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SSI eligibility

The Supplemental Security Income (SSI) program makes payments to people with low income over the age of 65 or who are blind or have a disability. There is no age minimum to receiving benefits if you are blind or have a disability. The SSI program is administered by the Social Security Administration but is separate from Social Security payments. Disabilities may be incurred by any means, including by personal injury accident.

Blindness is defined as central vision of 20/200 or less with the use of a corrective lens in the better eye. Blindness is also defined as a visual field limitation of 20 degrees or less in the stronger eye.

Disability for a minor means a medically determinable physical or mental impairment that results in marked and severe functional limitations; and can be expected to result in death; or has lasted or can be expected to last for a continuous period of not less than 12 months.

Disability for an adult means a medically determinable physical or mental impairment that results in results in the inability to do any Substantial Gainful Activity; and can be expected to result in death; or has lasted or can be expected to last for a continuous period of not less than 12 months. Substantially gainful activity is work performed for pay or profit; work of nature that is generally performed for pay or profit; or work intended for profit whether or not a profit is realized.

Eligibility is determined also by income. Applicants for SSI must have low or limited income. Income includes money earned from work or money received from other sources: such as Social Security benefits; unemployment benefits; workers compensation; friends or family. The applicant must also have limited resources to qualify. Resources that are considered are cash; bank accounts; real or personal property; or any other item that can be converted to cash.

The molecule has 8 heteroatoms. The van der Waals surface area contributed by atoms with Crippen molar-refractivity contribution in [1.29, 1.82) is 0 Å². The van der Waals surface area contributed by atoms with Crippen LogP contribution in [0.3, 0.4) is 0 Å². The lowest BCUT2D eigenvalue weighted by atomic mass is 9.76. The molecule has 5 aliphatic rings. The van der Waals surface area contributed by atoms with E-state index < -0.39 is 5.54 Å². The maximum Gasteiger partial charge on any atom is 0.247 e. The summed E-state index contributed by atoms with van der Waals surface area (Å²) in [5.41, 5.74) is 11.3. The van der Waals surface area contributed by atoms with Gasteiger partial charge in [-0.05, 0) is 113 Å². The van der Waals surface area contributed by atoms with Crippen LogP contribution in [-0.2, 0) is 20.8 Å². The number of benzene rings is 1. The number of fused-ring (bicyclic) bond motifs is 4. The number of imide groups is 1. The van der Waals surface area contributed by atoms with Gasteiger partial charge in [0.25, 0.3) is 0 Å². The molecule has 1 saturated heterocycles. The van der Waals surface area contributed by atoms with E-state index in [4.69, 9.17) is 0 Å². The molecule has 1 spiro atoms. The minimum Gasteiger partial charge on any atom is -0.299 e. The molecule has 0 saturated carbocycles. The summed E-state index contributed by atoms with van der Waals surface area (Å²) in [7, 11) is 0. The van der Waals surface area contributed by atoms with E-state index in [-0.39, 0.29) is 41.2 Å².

An applicant for SSI must be a citizen of national of the United States or be a qualified alien defined by the department of homeland security. A qualified alien is one who is either: lawfully admitted permanent resident; conditional entry under Section 203(a)(7) of the Immigration and Nationality Act (INA) prior to 1980; Paroled into the U.S. under Section 212(d)(5) of the INA for a period of at least one year; a refugee admitted to the U.S. under Section 207 of the INA; an alien who was granted asylum under Section 208 of the INA; an alien of whom deportation is being withheld under Section 243(h) of the INA prior to April 1, 1997; or removal is being withheld under Section 241(b)(3) of the INA; or a Cuban or Haitian entrant under Section 501(e) of the Refugee Education Assistance Act of 1980 or in a status that is to be treated as a "Cuban/Haitian entrant" for SSI purposes.

If you believe you may have a case for SSI, contact our office and speak with an attorney for free today.

Categories: SSI eligibility

The information on this website is for general information purposes only. Nothing on this site should be taken as legal advice for any individual case or situation. This information is not intended to create, and receipt or viewing does not constitute, an attorney-client relationship.

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